wed 17/07/2024

Mutter, London Symphony Orchestra, Previn, Barbican Hall | reviews, news & interviews

Mutter, London Symphony Orchestra, Previn, Barbican Hall

Mutter, London Symphony Orchestra, Previn, Barbican Hall

Familiar musical friends deliver some unfamiliar new American music from Harbison and Previn

Violinist Anne-Sophie Mutter had a silvery gleam to her playing last night

It’s over 30 years since André Previn left his post as principal conductor of the London Symphony Orchestra. But once you’re part of the LSO’s treasured ‘family of artists’, the orchestra never lets go, year upon year inviting you back for Christmas, New Year, weddings, bar mitzvahs, any occasion going. The same with the violinist Anne-Sophie Mutter – briefly in the last decade Previn’s fifth wife, though they share the same platform with just as much ease now that they’re divorced.

Sunday’s unusually diverting concert formed part of the LSO’s "Artist Portrait" of Mutter: a portrait hardly required in one sense, for we all know what she looks and sounds like, and have so for decades. It’s easy enough to argue against the LSO’s continued cosiness with their ‘family of artists’ – what about the excitement of new blood? But aside from their artistry, big names bring the big audiences that every orchestra needs, even the comparatively well-endowed LSO. 

The heart of Previn's music remains warm, pensive, and eloquently European

And along with trotting warhorses the LSO’s family do sometimes bring unusual repertoire. Without Previn’s advocacy, when we would we have heard the intriguing and entertaining Third Symphony of John Harbison? An American eclectic approaching his mid 70s, Harbison has so far managed to win the Pulitzer Prize for music (1987), write five symphonies, and make operas from The Great Gatsby and The Winter’s Tale without raising an eyebrow in Britain, let alone making a dent.

The symphony (dated 1990) began with descending cadences suggesting it was reaching its end – a very Haydn-esque joke. Other references and sounds in its 25-minute journey took us far beyond Haydn’s ken. Jazz wandered in; Sibelius too; plus hammered grimaces, snake-charming winds, and the semi-pitched clunks of the lujon, a percussion instrument dreamed up by the Modern Jazz Quartet’s John Lewis. The five linked sections’ block construction restricted the symphony’s momentum. But nothing lessened its imaginative textures, technical finish (often the mark of a Walter Piston pupil), or the intriguing push-and-pull between forces trying to end the work’s argument and those trying to push it forward.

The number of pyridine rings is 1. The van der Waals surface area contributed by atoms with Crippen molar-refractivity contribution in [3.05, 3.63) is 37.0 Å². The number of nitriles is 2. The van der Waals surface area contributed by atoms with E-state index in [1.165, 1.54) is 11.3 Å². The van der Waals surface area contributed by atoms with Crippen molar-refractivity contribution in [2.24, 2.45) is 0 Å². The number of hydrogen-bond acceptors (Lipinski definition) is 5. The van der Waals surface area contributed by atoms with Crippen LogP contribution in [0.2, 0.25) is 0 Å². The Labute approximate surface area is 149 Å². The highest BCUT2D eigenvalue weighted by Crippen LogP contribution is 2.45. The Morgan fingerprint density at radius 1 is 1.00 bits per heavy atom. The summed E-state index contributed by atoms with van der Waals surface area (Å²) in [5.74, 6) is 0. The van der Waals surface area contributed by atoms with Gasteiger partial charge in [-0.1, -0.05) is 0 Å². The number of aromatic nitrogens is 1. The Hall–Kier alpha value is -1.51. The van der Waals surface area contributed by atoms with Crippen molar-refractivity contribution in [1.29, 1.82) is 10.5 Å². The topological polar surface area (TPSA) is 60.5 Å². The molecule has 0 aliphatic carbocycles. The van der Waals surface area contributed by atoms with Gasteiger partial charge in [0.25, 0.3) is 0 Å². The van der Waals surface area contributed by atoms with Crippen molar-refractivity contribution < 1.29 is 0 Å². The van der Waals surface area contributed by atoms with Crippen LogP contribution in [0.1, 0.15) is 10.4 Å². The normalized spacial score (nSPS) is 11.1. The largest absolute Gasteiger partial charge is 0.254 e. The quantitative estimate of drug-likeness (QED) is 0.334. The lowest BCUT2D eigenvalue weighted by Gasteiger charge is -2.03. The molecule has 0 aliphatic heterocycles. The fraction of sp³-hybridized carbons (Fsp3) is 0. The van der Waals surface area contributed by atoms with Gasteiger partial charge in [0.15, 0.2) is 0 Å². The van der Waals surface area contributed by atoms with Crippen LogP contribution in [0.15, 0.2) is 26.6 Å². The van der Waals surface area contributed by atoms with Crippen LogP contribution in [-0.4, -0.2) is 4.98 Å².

Perched on a swivel seat reached after a slow, precarious journey – Previn’s physique, alas, gets frailer and frailer – our conductor handled the piece most effectively with the limited expressive force at his command. The baton in the right hand neatly beats out the rhythms; the left hand points up the entries and closes them off. Dynamic changes seem to arrive by osmosis. It happened that way in Copland’s Appalachian Spring suite, verdant and lovely, despite a bassoon at one point coming in too soon. It was so too in the piece that needed Mutter and Yuri Bashmet: Previn’s own Concerto for Violin, Viola and Orchestra, completed in 2009. This was its European premiere.

This is Previn’s fourth concerto to feature a violin composed in what you might call his Mutter period. Gone, happily, are the garrulous fidgets of the 2001 concerto for violin alone; the timespan is shorter (25 minutes), the mood more concentratedly nostalgic. The older he grows, the more Previn’s concert music seems to draw on his German childhood and heritage. Here in this double concerto Richard Strauss is summoned; the Hollywood Korngold too, with rippling harp underpinning singing strings; while the finale sets off for a time with an artless tune fit for a nursery rhyme. Brash and percussive Americans eventually barge in, but the music’s heart remains warm, pensive, and eloquently European.

With her violin’s silvery gleam, Mutter had no problem finding the concerto’s soul, soaring and winding often in tandem with the viola. But duetting with a viola is rarely in a viola’s interests, an instrument always acoustically inclined to sit in the violin’s shadow. This was definitely the case here. Bashmet furthered the imbalance by muddying some of the chromatic intervals and keeping his sound muted; it's as if he was playing while wearing gloves. A pity, this, for the work has real strengths, even charm, and deserves a long life. So does the affable and popular Previn; though with platform manoeuvring getting so difficult you have to wonder how much longer he can keep visiting his LSO family for Christmas, bar mitzvahs, the Fourth of July...

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